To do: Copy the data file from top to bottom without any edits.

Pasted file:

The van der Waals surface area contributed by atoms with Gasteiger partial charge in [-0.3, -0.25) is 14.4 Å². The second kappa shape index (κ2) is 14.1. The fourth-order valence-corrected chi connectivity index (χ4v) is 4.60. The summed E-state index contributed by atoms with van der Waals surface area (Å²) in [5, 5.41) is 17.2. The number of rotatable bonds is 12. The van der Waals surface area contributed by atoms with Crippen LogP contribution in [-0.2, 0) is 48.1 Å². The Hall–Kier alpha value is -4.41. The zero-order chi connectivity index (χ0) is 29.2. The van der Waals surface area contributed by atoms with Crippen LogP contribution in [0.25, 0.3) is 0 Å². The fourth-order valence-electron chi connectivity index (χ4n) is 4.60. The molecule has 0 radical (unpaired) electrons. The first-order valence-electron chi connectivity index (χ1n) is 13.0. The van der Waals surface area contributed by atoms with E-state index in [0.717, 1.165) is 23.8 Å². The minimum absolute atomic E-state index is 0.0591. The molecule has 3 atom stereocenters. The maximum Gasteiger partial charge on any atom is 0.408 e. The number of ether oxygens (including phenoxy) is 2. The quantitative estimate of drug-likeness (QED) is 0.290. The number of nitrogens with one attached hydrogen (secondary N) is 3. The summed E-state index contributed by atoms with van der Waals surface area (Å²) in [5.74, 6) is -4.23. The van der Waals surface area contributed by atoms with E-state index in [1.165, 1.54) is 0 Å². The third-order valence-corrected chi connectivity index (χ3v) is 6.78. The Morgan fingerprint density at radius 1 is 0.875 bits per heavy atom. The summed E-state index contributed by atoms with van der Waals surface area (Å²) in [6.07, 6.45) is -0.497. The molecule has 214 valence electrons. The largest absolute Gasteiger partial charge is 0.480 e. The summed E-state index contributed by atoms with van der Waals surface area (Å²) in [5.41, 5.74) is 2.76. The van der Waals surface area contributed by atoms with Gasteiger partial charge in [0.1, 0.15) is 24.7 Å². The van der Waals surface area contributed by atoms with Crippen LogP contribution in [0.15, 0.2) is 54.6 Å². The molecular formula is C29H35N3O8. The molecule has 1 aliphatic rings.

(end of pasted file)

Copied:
The van der Waals surface area contributed by atoms with Gasteiger partial charge in [-0.3, -0.25) is 14.4 Å². The second kappa shape index (κ2) is 14.1. The fourth-order valence-corrected chi connectivity index (χ4v) is 4.60. The summed E-state index contributed by atoms with van der Waals surface area (Å²) in [5, 5.41) is 17.2. The number of rotatable bonds is 12. The van der Waals surface area contributed by atoms with Crippen LogP contribution in [-0.2, 0) is 48.1 Å². The Hall–Kier alpha value is -4.41. The zero-order chi connectivity index (χ0) is 29.2. The van der Waals surface area contributed by atoms with Crippen LogP contribution in [0.25, 0.3) is 0 Å². The fourth-order valence-electron chi connectivity index (χ4n) is 4.60. The molecule has 0 radical (unpaired) electrons. The first-order valence-electron chi connectivity index (χ1n) is 13.0. The van der Waals surface area contributed by atoms with E-state index in [0.717, 1.165) is 23.8 Å². The minimum absolute atomic E-state index is 0.0591. The molecule has 3 atom stereocenters. The maximum Gasteiger partial charge on any atom is 0.408 e. The number of ether oxygens (including phenoxy) is 2. The quantitative estimate of drug-likeness (QED) is 0.290. The number of nitrogens with one attached hydrogen (secondary N) is 3. The summed E-state index contributed by atoms with van der Waals surface area (Å²) in [5.74, 6) is -4.23. The van der Waals surface area contributed by atoms with E-state index in [1.165, 1.54) is 0 Å². The third-order valence-corrected chi connectivity index (χ3v) is 6.78. The Morgan fingerprint density at radius 1 is 0.875 bits per heavy atom. The summed E-state index contributed by atoms with van der Waals surface area (Å²) in [6.07, 6.45) is -0.497. The molecule has 214 valence electrons. The largest absolute Gasteiger partial charge is 0.480 e. The summed E-state index contributed by atoms with van der Waals surface area (Å²) in [5.41, 5.74) is 2.76. The van der Waals surface area contributed by atoms with Gasteiger partial charge in [0.1, 0.15) is 24.7 Å². The van der Waals surface area contributed by atoms with Crippen LogP contribution in [0.15, 0.2) is 54.6 Å². The molecular formula is C29H35N3O8. The molecule has 1 aliphatic rings.